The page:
Boing! New electromagnetic catapult hurls war planes into the sky

Aircraft carriers are terrifyingly high-tech machines - from the nuclear reactors that supply their power, down to the computer-controlled firing systems that defend them from attack faster than any human could react.

But the lowest-tech link in the chain has always been the Fifties-designed steam catapults used to hurl planes from the decks - until now.

A new electromagnetic catapult being trialled in the US is passing tests with flying colours - using a kinetic energy storage system that can launch a huge 26-tonne plane, then recharge in 45 seconds.

The Electromagnetic Aircraft Launch System is designed to keep up with the increasing weight of today's combat planes - something previous 'steam catapults' could not keep up with

The Electromagnetic Aircraft Launch System is designed to keep up with the increasing weight of today's combat planes - something previous 'steam catapults' could not keep up with

The electromagnetic 'catapult' is lighter, less complex and faster than steam catapults - an old technology that relies on building up half a tonnne of steam before each launch

The electromagnetic 'catapult' is lighter, less complex and faster than steam catapults - an old technology that relies on building up half a tonnne of steam before each launch

The Electromagnetic Aircraft Launch System (EMALS) is designed to be lighter, easier to operate and faster than the current steam catapults - which are also in danger of being outpaced by today's faster, heavier aircraft.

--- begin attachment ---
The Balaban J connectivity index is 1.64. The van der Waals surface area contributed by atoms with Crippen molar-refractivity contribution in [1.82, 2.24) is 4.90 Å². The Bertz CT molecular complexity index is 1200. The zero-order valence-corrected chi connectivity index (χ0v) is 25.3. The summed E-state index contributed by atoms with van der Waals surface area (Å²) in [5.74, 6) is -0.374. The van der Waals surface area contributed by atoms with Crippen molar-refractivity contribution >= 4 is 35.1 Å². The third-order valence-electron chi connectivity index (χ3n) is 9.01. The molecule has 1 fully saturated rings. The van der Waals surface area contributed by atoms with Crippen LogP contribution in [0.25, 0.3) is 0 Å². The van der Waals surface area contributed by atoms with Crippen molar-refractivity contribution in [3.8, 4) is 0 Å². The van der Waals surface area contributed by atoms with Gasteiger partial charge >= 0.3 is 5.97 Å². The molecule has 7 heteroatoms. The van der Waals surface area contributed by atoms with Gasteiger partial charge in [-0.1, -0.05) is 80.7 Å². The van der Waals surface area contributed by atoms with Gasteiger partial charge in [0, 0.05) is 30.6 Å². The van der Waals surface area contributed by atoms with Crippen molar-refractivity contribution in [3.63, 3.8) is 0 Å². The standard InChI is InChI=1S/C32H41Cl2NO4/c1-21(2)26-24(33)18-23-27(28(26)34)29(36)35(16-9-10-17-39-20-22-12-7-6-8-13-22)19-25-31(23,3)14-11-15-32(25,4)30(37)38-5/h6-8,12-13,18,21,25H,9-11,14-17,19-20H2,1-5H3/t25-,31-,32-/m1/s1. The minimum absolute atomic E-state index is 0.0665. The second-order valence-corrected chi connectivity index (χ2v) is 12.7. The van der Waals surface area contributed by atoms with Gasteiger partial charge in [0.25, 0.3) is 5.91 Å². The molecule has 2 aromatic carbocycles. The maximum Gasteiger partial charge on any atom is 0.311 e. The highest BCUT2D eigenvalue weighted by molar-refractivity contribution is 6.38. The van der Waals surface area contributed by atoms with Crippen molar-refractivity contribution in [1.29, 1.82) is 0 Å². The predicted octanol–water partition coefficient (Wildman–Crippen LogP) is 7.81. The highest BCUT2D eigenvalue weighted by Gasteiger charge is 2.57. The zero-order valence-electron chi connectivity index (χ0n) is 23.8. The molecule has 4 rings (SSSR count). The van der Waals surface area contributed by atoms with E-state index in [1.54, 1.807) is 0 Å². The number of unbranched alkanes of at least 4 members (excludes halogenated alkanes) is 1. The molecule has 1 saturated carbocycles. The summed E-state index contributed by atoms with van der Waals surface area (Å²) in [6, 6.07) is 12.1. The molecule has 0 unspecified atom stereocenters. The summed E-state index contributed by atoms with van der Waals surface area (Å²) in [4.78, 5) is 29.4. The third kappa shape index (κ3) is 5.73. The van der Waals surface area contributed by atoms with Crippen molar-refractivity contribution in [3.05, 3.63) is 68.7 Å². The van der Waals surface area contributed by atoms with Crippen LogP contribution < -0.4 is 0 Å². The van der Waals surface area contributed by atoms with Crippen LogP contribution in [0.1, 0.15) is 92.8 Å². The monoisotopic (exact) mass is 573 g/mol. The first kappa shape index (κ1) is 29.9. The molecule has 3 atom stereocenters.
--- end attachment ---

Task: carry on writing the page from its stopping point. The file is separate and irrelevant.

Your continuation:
Tests last week launched a 26-tonne Northrop Grumman E2-D surveillance aircraft using the technology.

Captain James Donnelly, Aircraft Launch and Recovery Equipment Program Office, PMA-251, program manager, said 'Each launch we do provides more data and validation of the hard work and efforts that have been put into this state-of-the-art technology.'

Steam catapults are a 50-year-old technology, invented by British engineers - the machines are big, complex and heavy, and rely on building up more than half a ton of steam before each launch.

The new electromagnetic systems are half the size and weight of steam-based systems, and require less maintenance even when launching heavy planes. The current EMALS system can launch planes at up to 200 knots - around 100mph.

Technology similar to the American EMALS electromagnetic launcher will be part of future British supercarriers - enabling them to launch large aircraft with computer-controlled precision

Technology similar to the American EMALS electromagnetic launcher will be part of future British supercarriers - enabling them to launch large aircraft with computer-controlled precision

'Newer, heavier and faster aircraft will result in launch energy requirements approaching the limits of the steam catapult, increasing maintenance on the system,' said the US Navy department behind the system.

'The system's technology allows for a smooth acceleration at both high and low speeds - and the capability for launching all current and future carrier air wing platforms from lightweight drones to heavy strike fighters.'

Britain's upcoming Queen Elizabeth class supercarriers, the first of which is due later this decade, will need EMALS technology if they are to compete.






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